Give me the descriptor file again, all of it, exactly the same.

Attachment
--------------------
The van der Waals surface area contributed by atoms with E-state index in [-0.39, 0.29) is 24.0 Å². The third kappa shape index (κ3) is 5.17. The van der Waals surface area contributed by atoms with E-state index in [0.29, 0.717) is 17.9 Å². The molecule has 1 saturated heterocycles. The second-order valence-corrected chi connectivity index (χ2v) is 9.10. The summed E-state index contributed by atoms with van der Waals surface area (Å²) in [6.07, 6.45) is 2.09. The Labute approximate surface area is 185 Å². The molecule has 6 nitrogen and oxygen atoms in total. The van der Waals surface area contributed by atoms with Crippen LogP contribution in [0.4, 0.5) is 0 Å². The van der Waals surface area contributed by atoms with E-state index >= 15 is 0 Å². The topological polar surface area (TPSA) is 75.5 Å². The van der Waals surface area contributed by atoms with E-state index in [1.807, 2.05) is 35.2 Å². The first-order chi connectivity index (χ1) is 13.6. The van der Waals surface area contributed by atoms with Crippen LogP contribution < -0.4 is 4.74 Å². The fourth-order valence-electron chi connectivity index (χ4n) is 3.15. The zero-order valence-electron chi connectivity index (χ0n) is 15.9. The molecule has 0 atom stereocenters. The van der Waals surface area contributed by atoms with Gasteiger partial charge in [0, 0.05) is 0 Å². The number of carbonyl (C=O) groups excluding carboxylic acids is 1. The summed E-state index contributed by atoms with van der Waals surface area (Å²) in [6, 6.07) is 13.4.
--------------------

The van der Waals surface area contributed by atoms with E-state index in [-0.39, 0.29) is 24.0 Å². The third kappa shape index (κ3) is 5.17. The van der Waals surface area contributed by atoms with E-state index in [0.29, 0.717) is 17.9 Å². The molecule has 1 saturated heterocycles. The second-order valence-corrected chi connectivity index (χ2v) is 9.10. The summed E-state index contributed by atoms with van der Waals surface area (Å²) in [6.07, 6.45) is 2.09. The Labute approximate surface area is 185 Å². The molecule has 6 nitrogen and oxygen atoms in total. The van der Waals surface area contributed by atoms with Crippen LogP contribution in [0.4, 0.5) is 0 Å². The van der Waals surface area contributed by atoms with E-state index >= 15 is 0 Å². The topological polar surface area (TPSA) is 75.5 Å². The van der Waals surface area contributed by atoms with E-state index in [1.807, 2.05) is 35.2 Å². The first-order chi connectivity index (χ1) is 13.6. The van der Waals surface area contributed by atoms with Crippen LogP contribution < -0.4 is 4.74 Å². The fourth-order valence-electron chi connectivity index (χ4n) is 3.15. The zero-order valence-electron chi connectivity index (χ0n) is 15.9. The molecule has 0 atom stereocenters. The van der Waals surface area contributed by atoms with Gasteiger partial charge in [0, 0.05) is 0 Å². The number of carbonyl (C=O) groups excluding carboxylic acids is 1. The summed E-state index contributed by atoms with van der Waals surface area (Å²) in [6, 6.07) is 13.4.